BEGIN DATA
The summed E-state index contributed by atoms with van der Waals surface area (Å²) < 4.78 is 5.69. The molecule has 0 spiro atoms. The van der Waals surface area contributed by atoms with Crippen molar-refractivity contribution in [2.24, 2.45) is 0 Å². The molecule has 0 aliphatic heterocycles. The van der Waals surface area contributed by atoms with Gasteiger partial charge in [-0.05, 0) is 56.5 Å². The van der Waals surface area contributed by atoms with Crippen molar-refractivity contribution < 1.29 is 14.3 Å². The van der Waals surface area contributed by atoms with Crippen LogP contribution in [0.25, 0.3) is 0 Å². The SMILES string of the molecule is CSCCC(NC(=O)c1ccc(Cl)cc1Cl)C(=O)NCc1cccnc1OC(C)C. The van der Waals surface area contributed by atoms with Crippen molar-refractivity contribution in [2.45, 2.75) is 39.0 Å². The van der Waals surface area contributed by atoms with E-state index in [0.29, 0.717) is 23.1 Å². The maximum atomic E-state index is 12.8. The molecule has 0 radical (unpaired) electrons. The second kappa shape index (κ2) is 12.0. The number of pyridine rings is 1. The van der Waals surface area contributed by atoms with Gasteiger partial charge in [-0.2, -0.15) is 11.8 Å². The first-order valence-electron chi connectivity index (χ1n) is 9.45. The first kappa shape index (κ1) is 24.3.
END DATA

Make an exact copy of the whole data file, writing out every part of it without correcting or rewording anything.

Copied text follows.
The summed E-state index contributed by atoms with van der Waals surface area (Å²) < 4.78 is 5.69. The molecule has 0 spiro atoms. The van der Waals surface area contributed by atoms with Crippen molar-refractivity contribution in [2.24, 2.45) is 0 Å². The molecule has 0 aliphatic heterocycles. The van der Waals surface area contributed by atoms with Gasteiger partial charge in [-0.05, 0) is 56.5 Å². The van der Waals surface area contributed by atoms with Crippen molar-refractivity contribution < 1.29 is 14.3 Å². The van der Waals surface area contributed by atoms with Crippen LogP contribution in [0.25, 0.3) is 0 Å². The SMILES string of the molecule is CSCCC(NC(=O)c1ccc(Cl)cc1Cl)C(=O)NCc1cccnc1OC(C)C. The van der Waals surface area contributed by atoms with Crippen molar-refractivity contribution in [2.45, 2.75) is 39.0 Å². The van der Waals surface area contributed by atoms with E-state index in [0.29, 0.717) is 23.1 Å². The maximum atomic E-state index is 12.8. The molecule has 0 radical (unpaired) electrons. The second kappa shape index (κ2) is 12.0. The number of pyridine rings is 1. The van der Waals surface area contributed by atoms with Gasteiger partial charge in [-0.2, -0.15) is 11.8 Å². The first-order valence-electron chi connectivity index (χ1n) is 9.45. The first kappa shape index (κ1) is 24.3.